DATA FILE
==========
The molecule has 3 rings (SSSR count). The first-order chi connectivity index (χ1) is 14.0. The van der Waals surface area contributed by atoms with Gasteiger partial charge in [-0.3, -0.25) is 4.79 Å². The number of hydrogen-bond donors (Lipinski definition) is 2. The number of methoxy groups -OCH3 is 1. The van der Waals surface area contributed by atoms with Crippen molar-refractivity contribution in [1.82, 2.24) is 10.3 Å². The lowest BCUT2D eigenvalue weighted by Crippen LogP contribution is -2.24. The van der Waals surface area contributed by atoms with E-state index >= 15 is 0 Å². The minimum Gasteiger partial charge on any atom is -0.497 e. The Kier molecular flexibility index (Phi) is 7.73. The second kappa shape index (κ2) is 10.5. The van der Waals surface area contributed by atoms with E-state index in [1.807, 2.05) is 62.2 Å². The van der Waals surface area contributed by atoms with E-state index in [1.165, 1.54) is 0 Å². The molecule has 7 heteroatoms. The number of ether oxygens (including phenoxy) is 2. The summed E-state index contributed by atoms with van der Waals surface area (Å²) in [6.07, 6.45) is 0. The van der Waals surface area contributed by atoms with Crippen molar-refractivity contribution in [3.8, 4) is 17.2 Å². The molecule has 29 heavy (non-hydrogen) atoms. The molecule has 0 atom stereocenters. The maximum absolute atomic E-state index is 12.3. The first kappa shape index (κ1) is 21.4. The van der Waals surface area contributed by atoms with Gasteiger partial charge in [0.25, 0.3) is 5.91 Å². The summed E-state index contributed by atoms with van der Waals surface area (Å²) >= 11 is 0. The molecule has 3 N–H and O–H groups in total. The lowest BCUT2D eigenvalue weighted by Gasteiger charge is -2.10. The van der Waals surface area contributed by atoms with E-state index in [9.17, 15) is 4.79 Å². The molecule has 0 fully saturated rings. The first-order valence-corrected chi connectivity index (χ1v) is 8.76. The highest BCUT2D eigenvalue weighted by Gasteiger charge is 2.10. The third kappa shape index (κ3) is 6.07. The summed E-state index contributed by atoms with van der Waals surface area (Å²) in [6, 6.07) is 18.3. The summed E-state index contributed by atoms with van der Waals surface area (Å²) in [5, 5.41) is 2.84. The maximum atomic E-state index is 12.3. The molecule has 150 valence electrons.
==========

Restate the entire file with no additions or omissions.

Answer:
The molecule has 3 rings (SSSR count). The first-order chi connectivity index (χ1) is 14.0. The van der Waals surface area contributed by atoms with Gasteiger partial charge in [-0.3, -0.25) is 4.79 Å². The number of hydrogen-bond donors (Lipinski definition) is 2. The number of methoxy groups -OCH3 is 1. The van der Waals surface area contributed by atoms with Crippen molar-refractivity contribution in [1.82, 2.24) is 10.3 Å². The lowest BCUT2D eigenvalue weighted by Crippen LogP contribution is -2.24. The van der Waals surface area contributed by atoms with E-state index >= 15 is 0 Å². The minimum Gasteiger partial charge on any atom is -0.497 e. The Kier molecular flexibility index (Phi) is 7.73. The second kappa shape index (κ2) is 10.5. The van der Waals surface area contributed by atoms with E-state index in [1.807, 2.05) is 62.2 Å². The van der Waals surface area contributed by atoms with E-state index in [1.165, 1.54) is 0 Å². The molecule has 7 heteroatoms. The number of ether oxygens (including phenoxy) is 2. The summed E-state index contributed by atoms with van der Waals surface area (Å²) in [6.07, 6.45) is 0. The van der Waals surface area contributed by atoms with Crippen molar-refractivity contribution in [3.8, 4) is 17.2 Å². The molecule has 29 heavy (non-hydrogen) atoms. The molecule has 0 atom stereocenters. The maximum absolute atomic E-state index is 12.3. The first kappa shape index (κ1) is 21.4. The van der Waals surface area contributed by atoms with Gasteiger partial charge in [0.25, 0.3) is 5.91 Å². The summed E-state index contributed by atoms with van der Waals surface area (Å²) >= 11 is 0. The molecule has 3 N–H and O–H groups in total. The lowest BCUT2D eigenvalue weighted by Gasteiger charge is -2.10. The van der Waals surface area contributed by atoms with E-state index in [9.17, 15) is 4.79 Å². The molecule has 0 fully saturated rings. The first-order valence-corrected chi connectivity index (χ1v) is 8.76. The highest BCUT2D eigenvalue weighted by Gasteiger charge is 2.10. The third kappa shape index (κ3) is 6.07. The summed E-state index contributed by atoms with van der Waals surface area (Å²) in [6, 6.07) is 18.3. The summed E-state index contributed by atoms with van der Waals surface area (Å²) in [5, 5.41) is 2.84. The maximum atomic E-state index is 12.3. The molecule has 150 valence electrons.